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How to Improve Your Recruiting Calls to Candidates

Posted by Monique Craig
October 27th, 2014

There’s no doubt about it – telephone interviews are quick, easy and can tell recruiters a great deal about the candidate. In other words, they’re a perfect method for initial candidate screening. There are several things, however, that every recruiter should know before picking up the phone and initiating the first contact with a potential candidate. Here are a few pointers on how to improve your telephone interviews.

The first minutes of the call

If you’re calling a candidate, it usually means that you believe the might be qualified for the job. The first minutes of every telephone interview are essential for establishing a relation – especially if it’s a cold call and the candidate doesn’t expect you to contact them.

After a short phase of background information checking, you can proceed to fish for all the information that you need to ensure that the candidate is really qualified for the job. You need to provide a wealth of appropriate information to capture the candidate’s attention and make this conversation worth their time.

Figure out what drives candidates

In order to conduct an efficient phone interview – especially with “passive candidates” – you’ll need to have a clear idea about what interests them and motivates them when it comes to their professional growth. Sometimes those points can be found in their resumes under Career Objectives, but most of the time, you’ll have to figure them out.

In order to gain this knowledge, it’s best to situate your candidate pool to a specific market segment – data from demography, geography and psychography are essential here. Find out what it is that drives them and use it to inform your call.

Know what you’re offering

Captivating a candidate’s attention isn’t easy – remember that it was their killer skills that brought them to your attention, so the candidate will likely be in contact with other hiring managers.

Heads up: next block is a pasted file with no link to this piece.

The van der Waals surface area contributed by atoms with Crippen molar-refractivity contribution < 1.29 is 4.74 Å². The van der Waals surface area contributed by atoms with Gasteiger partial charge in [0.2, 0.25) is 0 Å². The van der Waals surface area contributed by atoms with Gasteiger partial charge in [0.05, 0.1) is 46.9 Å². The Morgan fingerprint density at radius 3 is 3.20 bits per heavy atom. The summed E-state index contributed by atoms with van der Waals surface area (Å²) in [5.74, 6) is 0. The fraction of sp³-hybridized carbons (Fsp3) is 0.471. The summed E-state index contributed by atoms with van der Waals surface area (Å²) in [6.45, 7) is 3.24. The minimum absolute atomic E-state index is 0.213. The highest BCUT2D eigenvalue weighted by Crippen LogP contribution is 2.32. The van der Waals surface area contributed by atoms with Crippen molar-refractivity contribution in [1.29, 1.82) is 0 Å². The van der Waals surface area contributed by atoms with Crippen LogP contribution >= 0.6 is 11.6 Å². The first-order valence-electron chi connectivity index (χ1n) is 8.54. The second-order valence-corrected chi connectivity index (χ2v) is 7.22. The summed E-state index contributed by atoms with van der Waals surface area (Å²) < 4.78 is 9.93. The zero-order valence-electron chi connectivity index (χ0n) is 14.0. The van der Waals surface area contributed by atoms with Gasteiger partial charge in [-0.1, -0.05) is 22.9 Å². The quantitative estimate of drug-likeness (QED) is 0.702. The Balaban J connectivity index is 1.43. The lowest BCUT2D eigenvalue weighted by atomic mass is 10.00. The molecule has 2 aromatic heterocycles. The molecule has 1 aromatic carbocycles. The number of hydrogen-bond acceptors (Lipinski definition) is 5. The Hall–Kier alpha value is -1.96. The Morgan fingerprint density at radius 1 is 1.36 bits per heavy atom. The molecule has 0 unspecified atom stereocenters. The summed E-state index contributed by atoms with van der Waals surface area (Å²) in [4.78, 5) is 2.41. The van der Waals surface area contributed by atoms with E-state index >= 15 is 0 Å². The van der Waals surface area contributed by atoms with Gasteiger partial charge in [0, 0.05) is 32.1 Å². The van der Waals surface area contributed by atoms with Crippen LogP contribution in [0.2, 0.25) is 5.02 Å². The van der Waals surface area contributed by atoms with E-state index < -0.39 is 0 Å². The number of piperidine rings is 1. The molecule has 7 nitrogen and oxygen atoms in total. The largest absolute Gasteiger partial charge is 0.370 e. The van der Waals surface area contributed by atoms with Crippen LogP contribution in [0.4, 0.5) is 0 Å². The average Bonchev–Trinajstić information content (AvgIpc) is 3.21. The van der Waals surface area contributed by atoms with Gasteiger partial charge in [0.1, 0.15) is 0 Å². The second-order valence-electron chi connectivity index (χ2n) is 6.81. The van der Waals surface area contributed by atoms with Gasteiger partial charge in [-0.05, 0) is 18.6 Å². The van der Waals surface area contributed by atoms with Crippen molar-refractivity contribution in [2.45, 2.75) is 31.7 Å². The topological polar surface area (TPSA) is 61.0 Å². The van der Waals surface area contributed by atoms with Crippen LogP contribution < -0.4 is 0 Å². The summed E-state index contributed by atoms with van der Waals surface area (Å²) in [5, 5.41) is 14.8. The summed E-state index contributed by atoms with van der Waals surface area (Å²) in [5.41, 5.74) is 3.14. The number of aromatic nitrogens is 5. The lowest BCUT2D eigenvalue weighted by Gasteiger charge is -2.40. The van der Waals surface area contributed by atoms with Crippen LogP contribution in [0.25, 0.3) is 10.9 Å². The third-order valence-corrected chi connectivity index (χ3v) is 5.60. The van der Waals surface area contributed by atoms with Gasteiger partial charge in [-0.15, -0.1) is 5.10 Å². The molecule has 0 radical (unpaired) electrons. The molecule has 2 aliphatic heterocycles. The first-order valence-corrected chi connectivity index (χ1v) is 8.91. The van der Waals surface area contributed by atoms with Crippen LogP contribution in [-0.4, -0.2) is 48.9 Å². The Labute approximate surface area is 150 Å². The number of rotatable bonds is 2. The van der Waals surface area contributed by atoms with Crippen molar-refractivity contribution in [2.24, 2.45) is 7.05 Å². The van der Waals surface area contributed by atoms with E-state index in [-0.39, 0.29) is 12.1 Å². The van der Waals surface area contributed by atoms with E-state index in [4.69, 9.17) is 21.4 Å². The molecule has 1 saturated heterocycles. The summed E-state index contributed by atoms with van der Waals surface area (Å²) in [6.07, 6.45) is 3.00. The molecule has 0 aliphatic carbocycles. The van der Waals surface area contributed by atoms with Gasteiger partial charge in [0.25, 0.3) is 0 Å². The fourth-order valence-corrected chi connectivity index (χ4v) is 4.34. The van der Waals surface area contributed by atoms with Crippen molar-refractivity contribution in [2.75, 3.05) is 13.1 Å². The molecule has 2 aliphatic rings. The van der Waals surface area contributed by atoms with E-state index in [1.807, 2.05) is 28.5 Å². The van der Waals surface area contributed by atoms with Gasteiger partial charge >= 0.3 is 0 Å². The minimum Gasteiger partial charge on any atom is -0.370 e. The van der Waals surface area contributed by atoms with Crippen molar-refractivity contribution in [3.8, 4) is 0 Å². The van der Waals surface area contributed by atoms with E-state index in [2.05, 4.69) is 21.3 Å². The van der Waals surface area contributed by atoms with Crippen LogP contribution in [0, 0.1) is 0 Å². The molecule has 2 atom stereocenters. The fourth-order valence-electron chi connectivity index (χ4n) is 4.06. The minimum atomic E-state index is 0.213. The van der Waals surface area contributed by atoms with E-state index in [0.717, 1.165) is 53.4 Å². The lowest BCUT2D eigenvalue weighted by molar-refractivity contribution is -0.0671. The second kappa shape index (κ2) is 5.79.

Your proposition needs to stand out and be interesting – the right presentation of the position may lead to an interview and a job offer. Sell it well and you’ll see your candidate’s tone change from mildly-annoyed-for-being-disturbed to curious and engaged.

Understand the skills in question

There’s no point in you calling a candidate if his or her skills present no value to the position you’re offering. Make sure you know very well which skills are essential to perform the job and how they relate to general career goals of candidates.

Networking opportunities

Even if you’re in the middle of your call and already know the candidate’s skills don’t match the requirements of the job offer, don’t hang up the phone. These candidates might not themselves be fit for the job, but they might know someone who’s both qualified and looking for interesting career opportunities.

Every phone call – including a conversation with a qualified candidate who refuses your offer – can be transformed into a viable networking opportunity, allowing you to connect with other professionals and gain referrals in the process.

Telephone interviews offer a completely different dynamic of interaction than traditional face-to-face meetings, so it’s important that you know how to make the most of them.

Clearly, every phone call offers a chance for building your candidate database and improves your understating of the market.

Monique Craig is an Australian blogger and marketing specialist, who works for Oneflare, an Australian online marketplace, which connects customers with service providers.